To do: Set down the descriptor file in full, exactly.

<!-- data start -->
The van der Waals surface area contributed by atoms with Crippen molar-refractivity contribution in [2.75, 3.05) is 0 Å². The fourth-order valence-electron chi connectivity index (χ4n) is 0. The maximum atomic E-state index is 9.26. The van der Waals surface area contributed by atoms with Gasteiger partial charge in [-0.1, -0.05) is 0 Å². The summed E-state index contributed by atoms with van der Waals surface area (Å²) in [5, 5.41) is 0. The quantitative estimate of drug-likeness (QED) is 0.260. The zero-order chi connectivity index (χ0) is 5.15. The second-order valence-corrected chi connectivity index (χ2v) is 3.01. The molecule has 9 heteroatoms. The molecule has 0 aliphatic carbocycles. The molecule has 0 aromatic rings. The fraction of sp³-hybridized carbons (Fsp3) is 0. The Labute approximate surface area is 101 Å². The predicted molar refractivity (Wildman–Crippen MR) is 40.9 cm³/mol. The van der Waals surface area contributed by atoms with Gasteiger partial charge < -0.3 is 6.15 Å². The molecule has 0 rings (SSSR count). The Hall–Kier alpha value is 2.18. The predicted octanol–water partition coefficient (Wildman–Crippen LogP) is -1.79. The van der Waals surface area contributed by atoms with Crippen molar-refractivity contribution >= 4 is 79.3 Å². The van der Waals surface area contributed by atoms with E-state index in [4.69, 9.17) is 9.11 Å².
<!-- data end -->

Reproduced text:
The van der Waals surface area contributed by atoms with Crippen molar-refractivity contribution in [2.75, 3.05) is 0 Å². The fourth-order valence-electron chi connectivity index (χ4n) is 0. The maximum atomic E-state index is 9.26. The van der Waals surface area contributed by atoms with Gasteiger partial charge in [-0.1, -0.05) is 0 Å². The summed E-state index contributed by atoms with van der Waals surface area (Å²) in [5, 5.41) is 0. The quantitative estimate of drug-likeness (QED) is 0.260. The zero-order chi connectivity index (χ0) is 5.15. The second-order valence-corrected chi connectivity index (χ2v) is 3.01. The molecule has 9 heteroatoms. The molecule has 0 aliphatic carbocycles. The molecule has 0 aromatic rings. The fraction of sp³-hybridized carbons (Fsp3) is 0. The Labute approximate surface area is 101 Å². The predicted molar refractivity (Wildman–Crippen MR) is 40.9 cm³/mol. The van der Waals surface area contributed by atoms with Gasteiger partial charge < -0.3 is 6.15 Å². The molecule has 0 rings (SSSR count). The Hall–Kier alpha value is 2.18. The predicted octanol–water partition coefficient (Wildman–Crippen LogP) is -1.79. The van der Waals surface area contributed by atoms with Crippen molar-refractivity contribution >= 4 is 79.3 Å². The van der Waals surface area contributed by atoms with E-state index in [4.69, 9.17) is 9.11 Å².